Home > Pulmonology > Night-to-night variability in respiratory events among apnea patients

Night-to-night variability in respiratory events among apnea patients

Reuters Health - 22/09/2020 - Individual patients with obstructive sleep apnea may experience considerable night-to-night variability in respiratory events, a recent meta-analysis suggests.

Researchers examined data from 24 previous sleep studies that included a total of 3,250 patients with diagnosed or suspected obstructive sleep apnea. Overall, researchers didn't find a significant difference at a group level in mean Apnea-Hypopnea Index (AHI) between sequential nights in the sleep studies.

However, at the individual patient level, the mean AHI difference between night one and night two of the sleep studies was -1.70/hour.

"Therefore, a single night sleep study might not draw an accurate picture of the disease," said lead study author Dr. Maurice Roeder of the department of pulmonology at University Hospital Zurich in Switzerland.

"The effect of longitudinal sleep monitoring on clinical outcomes like CPAP compliance and excessive daytime sleepiness as well as its cost effectiveness should be subject of future research," Dr. Roeder said by email.

Differences in timing of Rapid Eye Movement (REM) sleep were positively correlated with variation in respiratory events, the researchers report in Thorax.

At the individual level, 41% of the apnea patients in the analysis experienced night-to-night variability in respiratory events of more than 10 per hour.

In addition, 49% of the participants experienced changes in the classification of obstructive sleep apnea severity class at least once in sequential sleep studies, based on thresholds for diagnosing apnea severity at more than 5, 15, or 30 events per hour.

This suggests that about 12% of patients might be missed during a single night at a diagnostic threshold of more than 5 or 15 respiratory events an hour, the study team notes. And, about 10% of patients would be missed during a single night at a diagnostic threshold of more than 30 events per hour.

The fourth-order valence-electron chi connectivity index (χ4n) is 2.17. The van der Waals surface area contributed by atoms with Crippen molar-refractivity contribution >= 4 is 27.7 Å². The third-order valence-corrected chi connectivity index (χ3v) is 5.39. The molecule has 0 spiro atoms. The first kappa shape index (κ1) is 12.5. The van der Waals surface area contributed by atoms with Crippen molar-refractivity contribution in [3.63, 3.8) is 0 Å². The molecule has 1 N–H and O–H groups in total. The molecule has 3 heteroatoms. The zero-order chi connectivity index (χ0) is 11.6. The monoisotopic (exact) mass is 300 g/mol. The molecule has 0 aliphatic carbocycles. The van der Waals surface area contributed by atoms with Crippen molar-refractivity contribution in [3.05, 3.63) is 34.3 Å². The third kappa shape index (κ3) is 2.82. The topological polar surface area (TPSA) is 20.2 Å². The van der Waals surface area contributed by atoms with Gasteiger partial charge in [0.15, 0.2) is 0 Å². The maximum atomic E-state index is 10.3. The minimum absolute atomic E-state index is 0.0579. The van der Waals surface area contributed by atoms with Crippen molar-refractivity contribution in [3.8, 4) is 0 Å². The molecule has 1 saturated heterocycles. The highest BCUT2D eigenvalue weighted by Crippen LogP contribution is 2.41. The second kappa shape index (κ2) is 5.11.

One limitation of the analysis is that most of the smaller studies were non-interventional observational studies, not randomized trials, the study team notes. The smaller sleep studies also used a variety of protocols, devices, scoring rules, and sleep environments to assess respiratory events.

It's also possible that the inclusion criteria, which required the time between two sleep studies to be less than six months, may have been too broad, said Dr. Vishesh Kapur of the division of pulmonary, critical care, and sleep medicine at the University of Washington in Seattle.

"Six months is a relatively long time during which a patient's sleep apnea could change due to weight change, nasal congestion or other factors," Dr. Kapur, who wasn't involved in the study, said by email.

Nonetheless, the results underscore that clinicians may not be able to accurately diagnose obstructive sleep apnea from a single night of observation, Dr. Kapur said.

"If you have a symptomatic patient with symptoms that make you suspect obstructive sleep apnea that has a negative polysomnogram consider repeating the study since you may document sufficient sleep apnea to offer therapy that could benefit the patient," Dr. Kapur recommended.

By Lisa Rapaport

SOURCE: https://bit.ly/33PVQlh Thorax, online August 13, 2020.

Posted on